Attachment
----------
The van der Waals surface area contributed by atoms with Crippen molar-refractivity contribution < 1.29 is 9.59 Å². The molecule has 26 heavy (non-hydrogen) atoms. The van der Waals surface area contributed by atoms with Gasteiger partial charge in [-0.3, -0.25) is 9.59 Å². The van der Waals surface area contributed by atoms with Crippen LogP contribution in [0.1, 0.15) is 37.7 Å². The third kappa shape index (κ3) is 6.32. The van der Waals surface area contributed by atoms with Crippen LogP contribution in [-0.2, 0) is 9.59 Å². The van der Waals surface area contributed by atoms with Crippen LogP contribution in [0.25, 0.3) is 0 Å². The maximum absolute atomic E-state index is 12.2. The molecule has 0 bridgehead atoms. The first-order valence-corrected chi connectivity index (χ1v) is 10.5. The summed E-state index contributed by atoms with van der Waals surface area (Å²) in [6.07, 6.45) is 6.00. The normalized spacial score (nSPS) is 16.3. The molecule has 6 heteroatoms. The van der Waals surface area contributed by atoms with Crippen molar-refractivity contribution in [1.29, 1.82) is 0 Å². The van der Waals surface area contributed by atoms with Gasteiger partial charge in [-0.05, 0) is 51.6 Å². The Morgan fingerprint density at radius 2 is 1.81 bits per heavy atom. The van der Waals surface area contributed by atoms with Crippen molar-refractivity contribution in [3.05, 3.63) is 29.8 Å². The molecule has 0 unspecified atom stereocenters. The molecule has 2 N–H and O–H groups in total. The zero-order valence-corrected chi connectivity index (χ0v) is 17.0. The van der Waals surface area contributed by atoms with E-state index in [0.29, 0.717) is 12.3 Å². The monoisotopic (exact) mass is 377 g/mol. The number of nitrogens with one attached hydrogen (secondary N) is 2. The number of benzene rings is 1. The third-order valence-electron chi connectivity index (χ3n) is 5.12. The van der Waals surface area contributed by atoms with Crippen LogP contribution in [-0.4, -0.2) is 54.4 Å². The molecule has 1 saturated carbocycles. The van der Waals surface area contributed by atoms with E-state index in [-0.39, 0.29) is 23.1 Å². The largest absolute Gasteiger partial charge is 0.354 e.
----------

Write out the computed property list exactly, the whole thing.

The van der Waals surface area contributed by atoms with Crippen molar-refractivity contribution < 1.29 is 9.59 Å². The molecule has 26 heavy (non-hydrogen) atoms. The van der Waals surface area contributed by atoms with Gasteiger partial charge in [-0.3, -0.25) is 9.59 Å². The van der Waals surface area contributed by atoms with Crippen LogP contribution in [0.1, 0.15) is 37.7 Å². The third kappa shape index (κ3) is 6.32. The van der Waals surface area contributed by atoms with Crippen LogP contribution in [-0.2, 0) is 9.59 Å². The van der Waals surface area contributed by atoms with Crippen LogP contribution in [0.25, 0.3) is 0 Å². The maximum absolute atomic E-state index is 12.2. The molecule has 0 bridgehead atoms. The first-order valence-corrected chi connectivity index (χ1v) is 10.5. The summed E-state index contributed by atoms with van der Waals surface area (Å²) in [6.07, 6.45) is 6.00. The normalized spacial score (nSPS) is 16.3. The molecule has 6 heteroatoms. The van der Waals surface area contributed by atoms with Crippen molar-refractivity contribution in [1.29, 1.82) is 0 Å². The van der Waals surface area contributed by atoms with Gasteiger partial charge in [-0.05, 0) is 51.6 Å². The Morgan fingerprint density at radius 2 is 1.81 bits per heavy atom. The van der Waals surface area contributed by atoms with Crippen molar-refractivity contribution in [3.05, 3.63) is 29.8 Å². The molecule has 0 unspecified atom stereocenters. The molecule has 2 N–H and O–H groups in total. The zero-order valence-corrected chi connectivity index (χ0v) is 17.0. The van der Waals surface area contributed by atoms with E-state index in [0.29, 0.717) is 12.3 Å². The monoisotopic (exact) mass is 377 g/mol. The number of nitrogens with one attached hydrogen (secondary N) is 2. The number of benzene rings is 1. The third-order valence-electron chi connectivity index (χ3n) is 5.12. The van der Waals surface area contributed by atoms with Crippen LogP contribution in [-0.4, -0.2) is 54.4 Å². The molecule has 1 saturated carbocycles. The van der Waals surface area contributed by atoms with E-state index in [-0.39, 0.29) is 23.1 Å². The largest absolute Gasteiger partial charge is 0.354 e.